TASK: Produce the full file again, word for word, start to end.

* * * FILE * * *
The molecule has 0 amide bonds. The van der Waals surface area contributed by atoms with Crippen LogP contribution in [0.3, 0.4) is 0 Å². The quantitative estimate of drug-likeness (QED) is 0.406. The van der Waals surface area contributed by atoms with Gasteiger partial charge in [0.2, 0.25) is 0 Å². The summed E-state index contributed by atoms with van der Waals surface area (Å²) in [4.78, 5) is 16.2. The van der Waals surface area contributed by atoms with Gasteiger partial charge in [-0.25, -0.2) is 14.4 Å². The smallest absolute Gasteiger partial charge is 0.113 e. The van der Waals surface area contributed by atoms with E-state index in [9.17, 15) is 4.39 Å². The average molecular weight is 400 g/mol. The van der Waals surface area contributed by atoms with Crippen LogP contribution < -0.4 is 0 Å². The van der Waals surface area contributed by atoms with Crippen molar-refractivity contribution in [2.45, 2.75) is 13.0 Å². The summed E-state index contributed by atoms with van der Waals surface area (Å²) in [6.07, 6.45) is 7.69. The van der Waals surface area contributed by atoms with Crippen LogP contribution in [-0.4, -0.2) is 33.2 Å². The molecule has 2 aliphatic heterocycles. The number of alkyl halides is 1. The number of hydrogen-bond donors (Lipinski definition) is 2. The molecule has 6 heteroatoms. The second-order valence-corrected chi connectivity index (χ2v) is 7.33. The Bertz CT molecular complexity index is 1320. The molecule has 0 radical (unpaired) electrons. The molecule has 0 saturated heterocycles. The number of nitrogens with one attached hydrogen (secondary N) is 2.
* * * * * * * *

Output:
The molecule has 0 amide bonds. The van der Waals surface area contributed by atoms with Crippen LogP contribution in [0.3, 0.4) is 0 Å². The quantitative estimate of drug-likeness (QED) is 0.406. The van der Waals surface area contributed by atoms with Gasteiger partial charge in [0.2, 0.25) is 0 Å². The summed E-state index contributed by atoms with van der Waals surface area (Å²) in [4.78, 5) is 16.2. The van der Waals surface area contributed by atoms with Gasteiger partial charge in [-0.25, -0.2) is 14.4 Å². The smallest absolute Gasteiger partial charge is 0.113 e. The van der Waals surface area contributed by atoms with E-state index in [9.17, 15) is 4.39 Å². The average molecular weight is 400 g/mol. The van der Waals surface area contributed by atoms with Crippen LogP contribution < -0.4 is 0 Å². The van der Waals surface area contributed by atoms with Crippen molar-refractivity contribution in [2.45, 2.75) is 13.0 Å². The summed E-state index contributed by atoms with van der Waals surface area (Å²) in [6.07, 6.45) is 7.69. The van der Waals surface area contributed by atoms with Crippen LogP contribution in [-0.4, -0.2) is 33.2 Å². The molecule has 2 aliphatic heterocycles. The number of alkyl halides is 1. The number of hydrogen-bond donors (Lipinski definition) is 2. The molecule has 6 heteroatoms. The second-order valence-corrected chi connectivity index (χ2v) is 7.33. The Bertz CT molecular complexity index is 1320. The molecule has 0 radical (unpaired) electrons. The molecule has 0 saturated heterocycles. The number of nitrogens with one attached hydrogen (secondary N) is 2.